An environmental charity has warned Christmas jumpers are "one of the worst examples of fast fashion", with almost half of festive pullovers only being worn once.

An estimated 65 million seasonal garments are stashed away in Britain's closets, Hubbub said.

Research by the charity of 108 jumpers available this year from 11 different high street and online retailers found 95% of were made wholly or partly of plastic materials.

It has warned 12 million jumpers being bought this year will "add to the plastic pollution crisis and the health concerns that come with this".

A man wears a Christmas jumper sporting a slogan from Home Alone. Credit: PA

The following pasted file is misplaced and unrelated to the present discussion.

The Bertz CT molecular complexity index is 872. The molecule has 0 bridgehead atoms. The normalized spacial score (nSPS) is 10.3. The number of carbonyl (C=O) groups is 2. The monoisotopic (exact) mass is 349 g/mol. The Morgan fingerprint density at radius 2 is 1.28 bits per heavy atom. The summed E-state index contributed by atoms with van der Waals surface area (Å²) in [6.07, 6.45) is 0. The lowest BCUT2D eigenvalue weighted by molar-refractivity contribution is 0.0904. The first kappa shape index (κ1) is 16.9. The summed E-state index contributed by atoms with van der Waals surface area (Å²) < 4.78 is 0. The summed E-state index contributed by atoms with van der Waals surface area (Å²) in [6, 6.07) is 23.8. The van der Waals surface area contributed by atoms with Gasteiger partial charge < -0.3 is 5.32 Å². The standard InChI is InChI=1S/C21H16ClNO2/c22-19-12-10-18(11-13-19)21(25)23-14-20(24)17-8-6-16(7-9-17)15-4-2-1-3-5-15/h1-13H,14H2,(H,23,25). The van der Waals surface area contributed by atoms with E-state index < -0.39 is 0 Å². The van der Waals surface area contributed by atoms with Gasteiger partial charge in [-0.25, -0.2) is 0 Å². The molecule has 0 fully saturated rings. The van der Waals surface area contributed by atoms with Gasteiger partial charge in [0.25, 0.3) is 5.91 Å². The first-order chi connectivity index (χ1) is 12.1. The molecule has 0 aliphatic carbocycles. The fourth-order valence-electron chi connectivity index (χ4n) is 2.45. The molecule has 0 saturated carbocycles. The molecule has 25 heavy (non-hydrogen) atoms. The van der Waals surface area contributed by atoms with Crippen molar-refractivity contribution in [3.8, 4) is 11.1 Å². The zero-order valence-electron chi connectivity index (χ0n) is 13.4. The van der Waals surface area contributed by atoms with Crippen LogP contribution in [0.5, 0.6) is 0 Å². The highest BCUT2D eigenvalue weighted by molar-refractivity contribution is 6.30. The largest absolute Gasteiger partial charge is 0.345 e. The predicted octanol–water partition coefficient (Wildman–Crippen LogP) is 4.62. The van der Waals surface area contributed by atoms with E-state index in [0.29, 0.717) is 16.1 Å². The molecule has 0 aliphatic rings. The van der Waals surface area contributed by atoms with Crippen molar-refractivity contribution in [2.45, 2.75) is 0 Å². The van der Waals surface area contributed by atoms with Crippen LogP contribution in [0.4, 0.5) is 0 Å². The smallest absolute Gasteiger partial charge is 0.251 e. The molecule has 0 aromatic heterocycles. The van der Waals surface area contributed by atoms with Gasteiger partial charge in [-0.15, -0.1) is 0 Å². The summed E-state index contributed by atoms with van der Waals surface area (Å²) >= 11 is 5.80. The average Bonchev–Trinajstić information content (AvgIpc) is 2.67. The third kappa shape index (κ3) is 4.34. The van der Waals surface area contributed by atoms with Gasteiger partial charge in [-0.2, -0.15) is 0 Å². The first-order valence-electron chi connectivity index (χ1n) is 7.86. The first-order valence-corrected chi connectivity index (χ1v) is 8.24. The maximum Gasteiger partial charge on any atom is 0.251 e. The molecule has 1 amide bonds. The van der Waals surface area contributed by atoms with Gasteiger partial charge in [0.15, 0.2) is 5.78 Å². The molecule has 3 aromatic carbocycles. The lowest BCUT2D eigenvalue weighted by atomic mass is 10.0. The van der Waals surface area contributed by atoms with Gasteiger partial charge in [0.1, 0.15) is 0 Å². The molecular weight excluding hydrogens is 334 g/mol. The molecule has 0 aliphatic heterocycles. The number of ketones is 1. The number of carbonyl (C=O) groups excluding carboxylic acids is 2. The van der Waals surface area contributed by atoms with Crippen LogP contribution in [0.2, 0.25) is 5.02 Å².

A further study by Plymouth University found that acrylic was responsible for releasing nearly 730,000 microfibres per wash, five times more than polyester-cotton blend fabric, and nearly 1.5 times as many as pure polyester.

Based on its research, Hubbub has asked people to swap jumpers with friends by organising a "Christmas jumper amnesty" in places of work and schools.

Sarah Divall, a project co-ordinator at Hubbub, said: "We don't want to stop people dressing up and having a great time at Christmas, but there are so many ways to do this without buying new.

"Fast fashion is a major threat to the natural world and Christmas jumpers are particularly problematic as so many contain plastic.

"We'd urge people to swap, buy second-hand or re-wear and remember a jumper is for life, not just for Christmas."